Top Rank promoter Bob Arum is said to be interested in matching WBO featherweight champion Oscar Valdez (23-0, 19 KOs) against former 2 division belt holder Carl Frampton (23-1, 14 KOs) in early 2018 in Las Vegas, Nevada or Texas.
This is a great fight for Frampton, but probably not such a good one for Valdez. Frampton is fighting on another level than Valdez fight now in terms of talent. Valdez looks like an Arturo Gatti type of fighter without much defense, and with what appears to be deteriorating punch resistance.
Frampton signed with promoter Frank Warren last Saturday. Frampton left his previous manager Barry McGuigan to join up with Warren. The change could be for the better. It seemed clear that Frampton needed to make some changes with the direction of his career. He lost to Leo Santa Cruz by a 12-round majority decision on January 28 in a rematch. Frampton had beaten Santa Cruz in their first fight last year in July.
Frampton, 30, would have to be considered the favorite to defeat Valdez if this fight comes off. There’s no comparison. Frampton is on another level than Valdez in the talent department. You’ve got to respect Arum if he takes a risk and puts his fighter Valdez in with Frampton, beaus it’s a risky fight with the way that he’s been looking lately. Valdez would be taking a big step up with this fight from the guys he’s been facing during his career.
It’s not that Valdez hasn’t been fighting good fighters since he turned pro. The problem is he’s not been fighting guys that are well respected by boxing fans and he’s really struggled in his last 2 fights against good but hardly great fighters in Miguel Marriaga and Genesis Servania. Those 2 fights showed that Valdez has a weakness when it comes to taking hard shots.
This is huge fight for the 2012 Olympian Valdez, as he’s been taking it easy since he turned pro in facing beatable opponent for the first 5 years of his pro career. Valdez, 26, won the vacant WBO featherweight title last year in beating Matias Carlos Adrian Rueda by a 2nd round knockout.
Valdez has defended the WBO title successfully 3 times in beating Geneis Servania, Miguel Marriaga and Hiroshige Osawa. Valdez looked great until his match against Marriaga last April. Valdez was smashing everyone he faced up until that fight. Valdez looked invincible going into the Marriaga fight.
In the early part of the Marriaga fight, Valdez was schooling him and making him look bad with impressive combinations. However, Marriaga came on strong in the later stays of the fight to stagger Valdez and hurt him a couple of times. Valdez did a respectable job of finishing strong to win the fight by a 12 round unanimous decision, but it was far from an easy fight for him.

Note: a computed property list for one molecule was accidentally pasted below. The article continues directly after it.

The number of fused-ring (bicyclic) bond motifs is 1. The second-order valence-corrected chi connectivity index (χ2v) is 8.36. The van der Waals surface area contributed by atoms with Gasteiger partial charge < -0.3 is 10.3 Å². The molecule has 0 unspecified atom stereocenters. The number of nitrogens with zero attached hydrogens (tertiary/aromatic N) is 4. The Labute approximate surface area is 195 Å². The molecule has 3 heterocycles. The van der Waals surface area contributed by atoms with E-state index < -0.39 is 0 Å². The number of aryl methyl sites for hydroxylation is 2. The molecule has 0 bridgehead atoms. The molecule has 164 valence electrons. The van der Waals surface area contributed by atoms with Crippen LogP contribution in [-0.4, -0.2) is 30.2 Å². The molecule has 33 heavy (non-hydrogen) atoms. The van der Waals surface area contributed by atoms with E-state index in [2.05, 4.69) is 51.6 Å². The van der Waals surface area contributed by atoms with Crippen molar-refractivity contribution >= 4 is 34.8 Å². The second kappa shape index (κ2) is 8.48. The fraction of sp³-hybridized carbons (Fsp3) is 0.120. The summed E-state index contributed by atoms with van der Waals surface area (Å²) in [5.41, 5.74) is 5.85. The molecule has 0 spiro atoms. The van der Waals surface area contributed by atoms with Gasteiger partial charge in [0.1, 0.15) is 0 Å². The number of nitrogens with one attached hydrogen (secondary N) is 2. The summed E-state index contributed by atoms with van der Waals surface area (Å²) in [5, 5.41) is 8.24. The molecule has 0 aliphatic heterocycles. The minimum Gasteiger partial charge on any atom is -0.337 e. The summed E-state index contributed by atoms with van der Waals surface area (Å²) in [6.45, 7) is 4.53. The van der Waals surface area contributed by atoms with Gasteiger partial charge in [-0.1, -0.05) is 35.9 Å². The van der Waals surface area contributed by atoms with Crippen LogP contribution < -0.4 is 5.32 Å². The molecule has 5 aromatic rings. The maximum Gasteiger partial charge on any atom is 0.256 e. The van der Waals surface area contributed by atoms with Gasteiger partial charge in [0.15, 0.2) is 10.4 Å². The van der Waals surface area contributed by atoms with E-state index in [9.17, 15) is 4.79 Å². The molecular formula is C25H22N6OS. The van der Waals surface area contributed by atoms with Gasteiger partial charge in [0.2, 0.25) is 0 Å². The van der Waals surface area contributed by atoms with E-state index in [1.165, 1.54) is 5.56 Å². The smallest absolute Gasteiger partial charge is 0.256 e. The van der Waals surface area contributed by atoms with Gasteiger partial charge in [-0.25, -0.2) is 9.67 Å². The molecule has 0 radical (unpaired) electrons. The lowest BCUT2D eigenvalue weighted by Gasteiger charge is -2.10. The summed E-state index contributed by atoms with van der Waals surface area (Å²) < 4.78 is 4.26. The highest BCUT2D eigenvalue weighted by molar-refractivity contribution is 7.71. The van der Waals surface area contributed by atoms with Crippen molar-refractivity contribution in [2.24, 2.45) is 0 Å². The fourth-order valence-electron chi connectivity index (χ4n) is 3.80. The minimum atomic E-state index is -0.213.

In Valdez’s fight last Friday against Servania, he looked vulnerable each time he was hit by a solid shot from the Filipino fighter. Indeed, Servania knocked Valdez down in round 4, and staggered him in round 6. If Servania hadn’t stopped throwing punches after the 6th, we might have seen Valdez get stopped, given that he was not reacting well each time he was hit solidly. The thing is, Servania doesn’t have anywhere near the same kind of punching power or boxing skills that Frampton possesses. So, unless Valdez improves greatly by next year, he could wind up losing badly to Frampton.
Frampton had problems making adjustments in his loss to Santa Cruz last January. It was expected that Santa Cruz would come out slugging and pressing Frampton, considering that he had a lot of success using that approach in the second half of their first fight on July 30, 2016. Santa Cruz had even remarked after the first fight that he should have used more pressure earlier in the fight so he could wear Frampton down like Scott Quigg had done.
Never the less, instead of slugging with Frampton in the second fight, Santa Cruz stayed on the outside most of the fight, jabbing and not letting the shorter fighter get close to him. Frampton could have won the fight if he’d made the proper adjustments early in the fight and taken the fight to Santa Cruz with the fast in and out style that he’d used in the first fight. That style had worked well for Frampton, and he’d been able to win a narrow 12 round majority decision.
Valdez could still win the fight based on his youth. He might be able to outwork Frampton in the second half of the fight the way that Scott Quigg did in their fight in February 2016. Frampton still got the win, but it was close with the judges scoring it a 12 round split decision in his favor. The difference between Quigg and Valdez though is Quigg could handle the punching power of Frampton.
I’m not sure that Valdez will be able to take getting hammered by Frampton for 12 rounds without going down or getting knocked out. I think it’ll be tough on Valdez to be able to take the heavy shots from Frampton for an entire fight without getting knocked out. Right now, Valdez is exhibiting signs of diminishing punch resistance since his fight with Marriaga. If Valdez can no longer take a hard shot without getting staggered and/or going down, then he’s not going to last long against a puncher like Frampton.